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Education

University lecturers to strike

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Strike: Lecturers to walk out over enforced pension changes

FOUR Welsh universities are among 61 institutions across the UK that will be hit with 14 days of strike action, the University and College Union (UCU) announced on Monday (Jan 29).

Aberystwyth University, Bangor University, Cardiff University and the University of Wales will all be affected by the action that begins on Thursday, February 22. UCU members at Swansea University are being balloted to see if they will also take action.

The union confirmed an escalating wave of strikes over an initial four week period that will begin with a five-day walkout either side of a weekend. The universities will then be hit with four days of strikes from March 5-8 and a full five-day walkout the following week​ (Mar 12-16).​

The strike dates are:

Week one – Thursday 22 and Friday 23 February (two days)
Week two – Monday 26, Tuesday 27 and Wednesday 28 February (three days)
Week three – Monday 5, Tuesday 6, Wednesday 7 and Friday 8 March (four days)
Week four – Monday 12, Tuesday 13, Wednesday 14, Thursday 15 and Friday 16 March (five days)

Last week talks between UCU and the employers’ representative Universities UK (UUK) ended without agreement and UUK’s plans to transform the scheme were forced through by the chair’s casting vote.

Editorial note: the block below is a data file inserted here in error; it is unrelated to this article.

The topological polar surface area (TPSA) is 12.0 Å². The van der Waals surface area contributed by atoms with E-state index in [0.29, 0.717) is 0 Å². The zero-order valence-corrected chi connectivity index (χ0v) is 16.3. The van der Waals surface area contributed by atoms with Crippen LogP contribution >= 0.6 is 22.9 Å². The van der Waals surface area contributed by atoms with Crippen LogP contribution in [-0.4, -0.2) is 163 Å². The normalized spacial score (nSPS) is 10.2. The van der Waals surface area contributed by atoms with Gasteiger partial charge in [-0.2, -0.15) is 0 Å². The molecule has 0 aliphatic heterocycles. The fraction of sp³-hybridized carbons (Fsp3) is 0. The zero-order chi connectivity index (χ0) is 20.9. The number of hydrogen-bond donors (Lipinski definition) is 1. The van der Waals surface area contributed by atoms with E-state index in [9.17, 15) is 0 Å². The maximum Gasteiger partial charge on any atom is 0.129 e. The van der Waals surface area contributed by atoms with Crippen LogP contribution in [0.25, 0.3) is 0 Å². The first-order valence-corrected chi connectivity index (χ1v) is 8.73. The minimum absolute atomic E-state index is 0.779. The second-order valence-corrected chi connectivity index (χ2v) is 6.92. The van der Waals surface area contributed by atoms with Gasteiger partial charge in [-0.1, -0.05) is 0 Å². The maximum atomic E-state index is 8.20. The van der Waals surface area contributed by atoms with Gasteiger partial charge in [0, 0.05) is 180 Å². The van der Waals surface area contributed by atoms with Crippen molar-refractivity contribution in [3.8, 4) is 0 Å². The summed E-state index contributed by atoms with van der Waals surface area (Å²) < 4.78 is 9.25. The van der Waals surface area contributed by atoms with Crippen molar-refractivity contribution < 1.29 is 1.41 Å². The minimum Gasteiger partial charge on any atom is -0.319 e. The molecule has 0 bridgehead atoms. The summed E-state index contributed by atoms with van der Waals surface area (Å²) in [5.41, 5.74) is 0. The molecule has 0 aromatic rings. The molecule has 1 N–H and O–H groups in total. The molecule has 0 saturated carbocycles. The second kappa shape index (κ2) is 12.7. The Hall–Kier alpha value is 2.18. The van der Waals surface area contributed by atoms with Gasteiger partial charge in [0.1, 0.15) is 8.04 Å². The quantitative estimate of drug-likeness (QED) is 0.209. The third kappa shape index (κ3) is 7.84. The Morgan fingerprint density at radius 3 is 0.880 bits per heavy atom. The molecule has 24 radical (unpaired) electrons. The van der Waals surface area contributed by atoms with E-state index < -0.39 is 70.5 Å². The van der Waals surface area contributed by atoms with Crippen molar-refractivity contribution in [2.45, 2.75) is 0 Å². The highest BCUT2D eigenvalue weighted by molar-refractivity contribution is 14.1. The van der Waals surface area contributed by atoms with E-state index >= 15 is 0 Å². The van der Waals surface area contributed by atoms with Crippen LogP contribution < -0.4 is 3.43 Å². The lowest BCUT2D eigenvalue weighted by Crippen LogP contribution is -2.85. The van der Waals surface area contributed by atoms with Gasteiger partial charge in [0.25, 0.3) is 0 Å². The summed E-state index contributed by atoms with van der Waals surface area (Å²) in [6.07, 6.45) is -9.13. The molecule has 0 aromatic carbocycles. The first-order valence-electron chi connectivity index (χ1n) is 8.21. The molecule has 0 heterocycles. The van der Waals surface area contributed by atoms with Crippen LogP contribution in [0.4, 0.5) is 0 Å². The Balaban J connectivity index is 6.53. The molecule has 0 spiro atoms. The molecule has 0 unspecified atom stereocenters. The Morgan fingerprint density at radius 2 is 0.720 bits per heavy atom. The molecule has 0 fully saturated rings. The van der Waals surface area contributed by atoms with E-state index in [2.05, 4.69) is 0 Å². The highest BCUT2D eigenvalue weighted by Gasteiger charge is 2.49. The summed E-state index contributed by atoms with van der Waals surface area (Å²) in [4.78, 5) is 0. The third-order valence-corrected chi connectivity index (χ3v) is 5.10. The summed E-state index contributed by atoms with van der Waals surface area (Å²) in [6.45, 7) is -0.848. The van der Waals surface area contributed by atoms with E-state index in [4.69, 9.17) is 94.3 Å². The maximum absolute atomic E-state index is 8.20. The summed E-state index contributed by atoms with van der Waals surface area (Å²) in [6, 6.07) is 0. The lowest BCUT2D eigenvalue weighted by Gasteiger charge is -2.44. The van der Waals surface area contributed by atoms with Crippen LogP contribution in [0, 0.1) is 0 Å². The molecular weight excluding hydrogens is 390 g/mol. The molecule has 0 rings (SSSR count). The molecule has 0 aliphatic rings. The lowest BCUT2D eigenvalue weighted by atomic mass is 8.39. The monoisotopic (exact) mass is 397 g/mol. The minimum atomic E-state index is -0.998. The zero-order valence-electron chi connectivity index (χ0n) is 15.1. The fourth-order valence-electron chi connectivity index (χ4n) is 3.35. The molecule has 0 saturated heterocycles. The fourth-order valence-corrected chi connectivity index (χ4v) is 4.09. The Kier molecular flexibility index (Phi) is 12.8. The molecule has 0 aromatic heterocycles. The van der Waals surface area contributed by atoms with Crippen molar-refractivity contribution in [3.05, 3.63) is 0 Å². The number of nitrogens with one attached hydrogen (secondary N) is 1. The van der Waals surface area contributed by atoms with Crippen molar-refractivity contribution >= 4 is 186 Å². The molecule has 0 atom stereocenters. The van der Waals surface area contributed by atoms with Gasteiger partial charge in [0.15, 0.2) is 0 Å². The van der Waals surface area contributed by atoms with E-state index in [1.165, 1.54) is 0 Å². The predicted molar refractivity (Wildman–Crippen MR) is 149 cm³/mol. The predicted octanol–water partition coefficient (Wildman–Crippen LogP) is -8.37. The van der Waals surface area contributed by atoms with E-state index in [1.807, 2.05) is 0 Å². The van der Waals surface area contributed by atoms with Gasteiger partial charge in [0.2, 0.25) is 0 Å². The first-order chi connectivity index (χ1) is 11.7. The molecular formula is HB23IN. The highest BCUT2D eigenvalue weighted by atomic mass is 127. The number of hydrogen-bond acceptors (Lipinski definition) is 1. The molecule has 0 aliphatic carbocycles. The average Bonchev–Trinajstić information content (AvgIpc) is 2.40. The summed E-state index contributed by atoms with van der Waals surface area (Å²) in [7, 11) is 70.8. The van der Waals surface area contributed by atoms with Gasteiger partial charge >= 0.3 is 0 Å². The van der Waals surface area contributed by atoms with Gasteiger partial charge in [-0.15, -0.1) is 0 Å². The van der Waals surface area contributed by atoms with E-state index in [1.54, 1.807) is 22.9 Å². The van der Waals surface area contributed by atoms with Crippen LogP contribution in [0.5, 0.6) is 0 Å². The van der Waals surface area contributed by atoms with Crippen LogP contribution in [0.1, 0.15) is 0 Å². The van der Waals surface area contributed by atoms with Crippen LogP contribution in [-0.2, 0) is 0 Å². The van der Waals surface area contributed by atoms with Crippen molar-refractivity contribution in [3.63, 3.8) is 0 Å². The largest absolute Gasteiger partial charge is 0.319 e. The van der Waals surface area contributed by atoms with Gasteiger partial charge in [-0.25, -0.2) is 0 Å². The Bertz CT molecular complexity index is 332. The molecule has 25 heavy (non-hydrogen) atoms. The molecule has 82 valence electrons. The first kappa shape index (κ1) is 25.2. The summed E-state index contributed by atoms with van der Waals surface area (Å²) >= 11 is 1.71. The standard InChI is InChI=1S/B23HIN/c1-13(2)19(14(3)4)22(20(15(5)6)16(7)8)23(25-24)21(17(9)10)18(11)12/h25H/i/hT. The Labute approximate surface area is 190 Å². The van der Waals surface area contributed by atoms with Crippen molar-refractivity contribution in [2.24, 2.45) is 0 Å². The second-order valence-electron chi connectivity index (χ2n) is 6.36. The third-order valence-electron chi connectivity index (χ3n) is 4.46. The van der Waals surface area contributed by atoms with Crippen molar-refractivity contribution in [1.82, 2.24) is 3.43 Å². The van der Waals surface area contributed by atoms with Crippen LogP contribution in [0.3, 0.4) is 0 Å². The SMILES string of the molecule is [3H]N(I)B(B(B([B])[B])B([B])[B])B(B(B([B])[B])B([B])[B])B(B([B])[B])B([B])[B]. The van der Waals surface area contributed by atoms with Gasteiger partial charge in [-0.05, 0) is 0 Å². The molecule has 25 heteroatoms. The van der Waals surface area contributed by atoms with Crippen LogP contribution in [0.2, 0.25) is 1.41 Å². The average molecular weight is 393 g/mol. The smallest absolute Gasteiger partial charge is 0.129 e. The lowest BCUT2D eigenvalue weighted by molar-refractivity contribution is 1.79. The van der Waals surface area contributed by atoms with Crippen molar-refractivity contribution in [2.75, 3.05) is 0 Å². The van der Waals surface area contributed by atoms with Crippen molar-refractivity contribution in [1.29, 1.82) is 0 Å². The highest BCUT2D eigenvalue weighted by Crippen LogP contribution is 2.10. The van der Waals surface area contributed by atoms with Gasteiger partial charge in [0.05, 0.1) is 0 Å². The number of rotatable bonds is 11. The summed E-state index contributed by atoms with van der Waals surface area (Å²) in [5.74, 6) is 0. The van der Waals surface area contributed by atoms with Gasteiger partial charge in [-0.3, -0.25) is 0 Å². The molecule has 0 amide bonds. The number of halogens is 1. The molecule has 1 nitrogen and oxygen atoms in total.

The dispute centres on UUK’s proposals to end the defined benefit element of the Universities Superannuation Scheme (USS) pension scheme. UCU says this would leave a typical lecturer almost £10,000 a year worse off in retirement than under the current set-up.

In the recent strike ballot UCU members overwhelmingly backed industrial action. Overall, 88% of members who voted backed strike action and 93% backed action short of a strike. The turnout was 58%.

UCU general secretary Sally Hunt said: “Staff who have delivered the international excellence vice-chancellors use to justify their own lavish pay and perks are understandably angry at efforts to slash their pensions. They feel let down by leaders who seem to care more about defending their own perks than the rights of their staff.

“Strike action on this scale has not been seen before on UK campuses, but universities need to know the full scale of the disruption they will be hit with if they refuse to sort this mess out.”

Swansea University was one of seven universities’ that failed to meet the government’s new 50% turnout threshold that must be met. Although 88.5% of members who voted backed strike action, the 49.7% turnout figure was not high enough.

A fresh ballot will close on Friday​, ​February​ 16​. If UCU members at the Swansea University back strikes again, and at least 50% participate in the vote, they would be able to join the action from Monda​y, ​March​ 5​.

Commenting on the results of the UCU ballot on possible strike action, a Universities UK (UUK) spokesperson said: “The prospect of industrial action at 61 out of the 68 higher education institutions balloted by UCU is disappointing as talks between employers and the union on USS pension reform continue. A solution to the significant funding challenges facing USS needs to be found. UUK’s priority is to put USS on a secure and sustainable footing while offering attractive, market-leading pensions – the very best that can be afforded by both employers and employees.

“We should be under no illusion, this is not a problem that will go away if ignored. To retain the status quo would only serve interests in the short term. Without reform now, universities will likely be forced to divert funding allocated from research and teaching to fill a pensions funding gap. The option of no reform is a dangerous gamble. It is a risk that employers cannot take.